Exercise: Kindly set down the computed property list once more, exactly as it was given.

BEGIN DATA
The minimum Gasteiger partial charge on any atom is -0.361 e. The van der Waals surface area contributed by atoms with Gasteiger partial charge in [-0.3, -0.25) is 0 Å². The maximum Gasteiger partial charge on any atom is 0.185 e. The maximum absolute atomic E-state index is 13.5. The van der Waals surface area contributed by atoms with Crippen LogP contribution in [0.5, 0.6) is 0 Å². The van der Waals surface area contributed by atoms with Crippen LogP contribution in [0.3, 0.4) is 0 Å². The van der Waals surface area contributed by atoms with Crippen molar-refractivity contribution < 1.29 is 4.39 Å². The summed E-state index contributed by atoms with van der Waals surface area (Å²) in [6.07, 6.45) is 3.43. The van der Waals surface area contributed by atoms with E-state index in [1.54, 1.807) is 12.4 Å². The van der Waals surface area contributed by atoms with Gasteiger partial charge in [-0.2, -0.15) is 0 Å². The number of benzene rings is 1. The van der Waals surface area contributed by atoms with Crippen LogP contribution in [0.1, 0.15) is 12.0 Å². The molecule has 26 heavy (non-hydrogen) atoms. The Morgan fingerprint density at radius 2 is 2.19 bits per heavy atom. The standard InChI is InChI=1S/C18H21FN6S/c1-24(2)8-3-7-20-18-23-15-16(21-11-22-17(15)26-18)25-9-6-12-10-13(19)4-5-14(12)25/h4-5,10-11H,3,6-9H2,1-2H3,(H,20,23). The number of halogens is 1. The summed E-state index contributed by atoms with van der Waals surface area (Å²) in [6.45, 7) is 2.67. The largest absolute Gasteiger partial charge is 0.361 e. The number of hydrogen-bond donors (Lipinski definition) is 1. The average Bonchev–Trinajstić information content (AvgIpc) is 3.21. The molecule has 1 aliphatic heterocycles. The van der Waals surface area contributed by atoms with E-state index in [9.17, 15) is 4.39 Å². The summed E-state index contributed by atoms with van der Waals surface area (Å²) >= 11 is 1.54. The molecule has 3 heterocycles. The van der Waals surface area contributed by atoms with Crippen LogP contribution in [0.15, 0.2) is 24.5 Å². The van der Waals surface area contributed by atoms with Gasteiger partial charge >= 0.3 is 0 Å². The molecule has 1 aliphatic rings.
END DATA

The minimum Gasteiger partial charge on any atom is -0.361 e. The van der Waals surface area contributed by atoms with Gasteiger partial charge in [-0.3, -0.25) is 0 Å². The maximum Gasteiger partial charge on any atom is 0.185 e. The maximum absolute atomic E-state index is 13.5. The van der Waals surface area contributed by atoms with Crippen LogP contribution in [0.5, 0.6) is 0 Å². The van der Waals surface area contributed by atoms with Crippen LogP contribution in [0.3, 0.4) is 0 Å². The van der Waals surface area contributed by atoms with Crippen molar-refractivity contribution < 1.29 is 4.39 Å². The summed E-state index contributed by atoms with van der Waals surface area (Å²) in [6.07, 6.45) is 3.43. The van der Waals surface area contributed by atoms with E-state index in [1.54, 1.807) is 12.4 Å². The van der Waals surface area contributed by atoms with Gasteiger partial charge in [-0.2, -0.15) is 0 Å². The number of benzene rings is 1. The van der Waals surface area contributed by atoms with Crippen LogP contribution in [0.1, 0.15) is 12.0 Å². The molecule has 26 heavy (non-hydrogen) atoms. The Morgan fingerprint density at radius 2 is 2.19 bits per heavy atom. The standard InChI is InChI=1S/C18H21FN6S/c1-24(2)8-3-7-20-18-23-15-16(21-11-22-17(15)26-18)25-9-6-12-10-13(19)4-5-14(12)25/h4-5,10-11H,3,6-9H2,1-2H3,(H,20,23). The number of halogens is 1. The summed E-state index contributed by atoms with van der Waals surface area (Å²) in [6.45, 7) is 2.67. The largest absolute Gasteiger partial charge is 0.361 e. The number of hydrogen-bond donors (Lipinski definition) is 1. The average Bonchev–Trinajstić information content (AvgIpc) is 3.21. The molecule has 1 aliphatic heterocycles. The van der Waals surface area contributed by atoms with E-state index in [9.17, 15) is 4.39 Å². The summed E-state index contributed by atoms with van der Waals surface area (Å²) >= 11 is 1.54. The molecule has 3 heterocycles. The van der Waals surface area contributed by atoms with Crippen LogP contribution in [0.15, 0.2) is 24.5 Å². The van der Waals surface area contributed by atoms with Gasteiger partial charge >= 0.3 is 0 Å². The molecule has 1 aliphatic rings.